As The Nose Goes, The Ears Follow
Structure Of The Ear
We can’t look inside our own ears but we can sure feel what goes on in there! As you will soon learn, what goes on in the ears is intimately connected to the nose. Three distinct areas make up the human ear: the outer, the middle and the inner ear.
The “ear canal” is part of the outer ear. This is the part we can see, the part that can get blocked with ear wax, and the part that captures sound from outside the body.
The ear canal carries sound to a thin translucent membrane called the eardrum, or the tympanic membrane. It is the only portion a medical provider can easily observe in a clinic setting when evaluating a possible ear infection.
On the other side of the tympanic membrane is the middle ear, an air-filled chamber that contains the ossicles (three tiny bones all linked together). When the eardrum vibrates with sound coming from the ear canal, the ossicles pick up the vibrations and amplify them,
carrying them to the inner ear. The inner ear translates those vibrations into electrical signals and sends them to the auditory nerve, which is connected to the brain. When these nerve impulses reach
the brain, they’re interpreted as sound.
How does this involve the nose? Well, there is a direct connection between the middle ear and the nose.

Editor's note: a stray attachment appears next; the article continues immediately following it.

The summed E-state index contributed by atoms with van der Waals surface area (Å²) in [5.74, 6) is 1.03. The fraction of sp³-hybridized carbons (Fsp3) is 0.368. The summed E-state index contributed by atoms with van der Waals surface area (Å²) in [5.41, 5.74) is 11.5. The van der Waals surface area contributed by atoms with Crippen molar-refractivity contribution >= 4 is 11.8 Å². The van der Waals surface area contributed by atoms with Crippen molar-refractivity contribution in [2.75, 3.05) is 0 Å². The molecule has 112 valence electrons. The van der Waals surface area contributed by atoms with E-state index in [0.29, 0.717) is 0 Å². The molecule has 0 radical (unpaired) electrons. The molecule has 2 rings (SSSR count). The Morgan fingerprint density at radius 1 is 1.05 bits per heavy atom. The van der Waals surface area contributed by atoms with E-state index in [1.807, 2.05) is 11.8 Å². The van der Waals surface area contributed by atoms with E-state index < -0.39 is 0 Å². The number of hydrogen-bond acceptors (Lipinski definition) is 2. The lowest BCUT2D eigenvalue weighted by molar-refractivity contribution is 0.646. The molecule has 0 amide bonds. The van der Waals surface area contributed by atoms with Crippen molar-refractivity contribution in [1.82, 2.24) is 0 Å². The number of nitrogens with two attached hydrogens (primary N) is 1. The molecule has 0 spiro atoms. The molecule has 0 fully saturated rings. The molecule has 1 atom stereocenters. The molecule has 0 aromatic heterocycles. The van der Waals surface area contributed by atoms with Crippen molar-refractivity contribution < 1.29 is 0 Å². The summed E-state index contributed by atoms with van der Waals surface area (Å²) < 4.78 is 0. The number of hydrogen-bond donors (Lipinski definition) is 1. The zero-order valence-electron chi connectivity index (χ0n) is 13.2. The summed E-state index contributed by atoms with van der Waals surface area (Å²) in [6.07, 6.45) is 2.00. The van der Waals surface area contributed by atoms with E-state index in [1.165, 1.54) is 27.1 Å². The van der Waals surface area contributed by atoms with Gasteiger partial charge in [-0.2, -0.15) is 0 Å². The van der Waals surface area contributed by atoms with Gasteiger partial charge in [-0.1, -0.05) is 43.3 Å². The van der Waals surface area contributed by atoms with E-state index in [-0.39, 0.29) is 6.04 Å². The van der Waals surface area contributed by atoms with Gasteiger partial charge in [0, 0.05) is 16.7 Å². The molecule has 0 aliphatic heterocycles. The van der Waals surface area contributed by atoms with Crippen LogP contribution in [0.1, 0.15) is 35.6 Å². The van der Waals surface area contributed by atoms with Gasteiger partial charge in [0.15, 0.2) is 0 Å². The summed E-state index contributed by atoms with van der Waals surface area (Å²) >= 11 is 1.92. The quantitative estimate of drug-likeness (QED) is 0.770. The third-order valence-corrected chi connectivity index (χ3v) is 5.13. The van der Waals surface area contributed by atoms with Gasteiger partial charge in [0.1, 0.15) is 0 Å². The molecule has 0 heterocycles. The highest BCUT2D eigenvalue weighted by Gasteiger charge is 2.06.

For sound vibrations to send the signals to the inner ear, the middle part of the ear must be ventilated, allowing the air pressure on either side of the tympanic membrane to equalize. The Eustachian tube is responsible for this ventilation. This tube begins in the middle ear and extends into the back of the upper throat, approximately at the same
level as your nostrils. The portion of this tube nearest the eardrum is always open, protecting the middle ear. The end that drains into the back of the throat is normally closed. We open and close this part of the Eustachian tube when we chew and suck.
In adults, the Eustachian tube is approximately 35 mm long (1.38 inches). In children, it is significantly smaller and more difficult to drain for many reasons.
Who Cares When Your Eustachian Tube Does Not Work? You Do!
The Eustachian tube drains mucus from the middle ear into the back of the throat. Upper airway infections or allergies can cause this tiny tube to become swollen, trapping bacteria and causing
middle ear infections.
If air is bubbling up and mucus is flowing down and out into the throat, all is well. But for this to happen it is vital that the Eustachian tube remain open and free to drain. None of this can be accomplished if there is a mucus plug or if there is swelling, as both plugging and swelling prevent natural drainage.
Again, as the nose goes, the ears follow. Nasal health is critical for